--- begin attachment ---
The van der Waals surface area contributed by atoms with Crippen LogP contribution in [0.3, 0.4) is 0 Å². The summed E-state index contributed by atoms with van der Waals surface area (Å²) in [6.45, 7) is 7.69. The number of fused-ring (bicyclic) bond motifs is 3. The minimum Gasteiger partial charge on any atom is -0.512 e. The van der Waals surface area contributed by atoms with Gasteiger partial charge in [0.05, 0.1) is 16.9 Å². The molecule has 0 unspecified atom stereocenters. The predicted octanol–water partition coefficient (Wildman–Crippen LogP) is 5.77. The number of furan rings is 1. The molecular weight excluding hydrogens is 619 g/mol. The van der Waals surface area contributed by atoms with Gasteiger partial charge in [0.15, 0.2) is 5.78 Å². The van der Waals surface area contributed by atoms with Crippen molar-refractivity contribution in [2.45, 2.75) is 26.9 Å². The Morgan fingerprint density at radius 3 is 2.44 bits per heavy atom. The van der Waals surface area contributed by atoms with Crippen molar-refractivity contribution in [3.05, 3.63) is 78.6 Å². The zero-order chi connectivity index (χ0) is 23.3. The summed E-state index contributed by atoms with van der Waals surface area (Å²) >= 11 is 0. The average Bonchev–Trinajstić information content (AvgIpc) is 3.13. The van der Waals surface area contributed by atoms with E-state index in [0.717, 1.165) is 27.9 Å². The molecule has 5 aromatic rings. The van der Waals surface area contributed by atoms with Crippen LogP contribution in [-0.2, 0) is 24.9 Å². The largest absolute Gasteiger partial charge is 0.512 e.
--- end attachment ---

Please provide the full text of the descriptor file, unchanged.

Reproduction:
The van der Waals surface area contributed by atoms with Crippen LogP contribution in [0.3, 0.4) is 0 Å². The summed E-state index contributed by atoms with van der Waals surface area (Å²) in [6.45, 7) is 7.69. The number of fused-ring (bicyclic) bond motifs is 3. The minimum Gasteiger partial charge on any atom is -0.512 e. The van der Waals surface area contributed by atoms with Gasteiger partial charge in [0.05, 0.1) is 16.9 Å². The molecule has 0 unspecified atom stereocenters. The predicted octanol–water partition coefficient (Wildman–Crippen LogP) is 5.77. The number of furan rings is 1. The molecular weight excluding hydrogens is 619 g/mol. The van der Waals surface area contributed by atoms with Gasteiger partial charge in [0.15, 0.2) is 5.78 Å². The van der Waals surface area contributed by atoms with Crippen molar-refractivity contribution in [2.45, 2.75) is 26.9 Å². The Morgan fingerprint density at radius 3 is 2.44 bits per heavy atom. The van der Waals surface area contributed by atoms with Crippen molar-refractivity contribution in [3.05, 3.63) is 78.6 Å². The zero-order chi connectivity index (χ0) is 23.3. The summed E-state index contributed by atoms with van der Waals surface area (Å²) >= 11 is 0. The average Bonchev–Trinajstić information content (AvgIpc) is 3.13. The van der Waals surface area contributed by atoms with E-state index in [0.717, 1.165) is 27.9 Å². The molecule has 5 aromatic rings. The van der Waals surface area contributed by atoms with Crippen LogP contribution in [-0.2, 0) is 24.9 Å². The largest absolute Gasteiger partial charge is 0.512 e.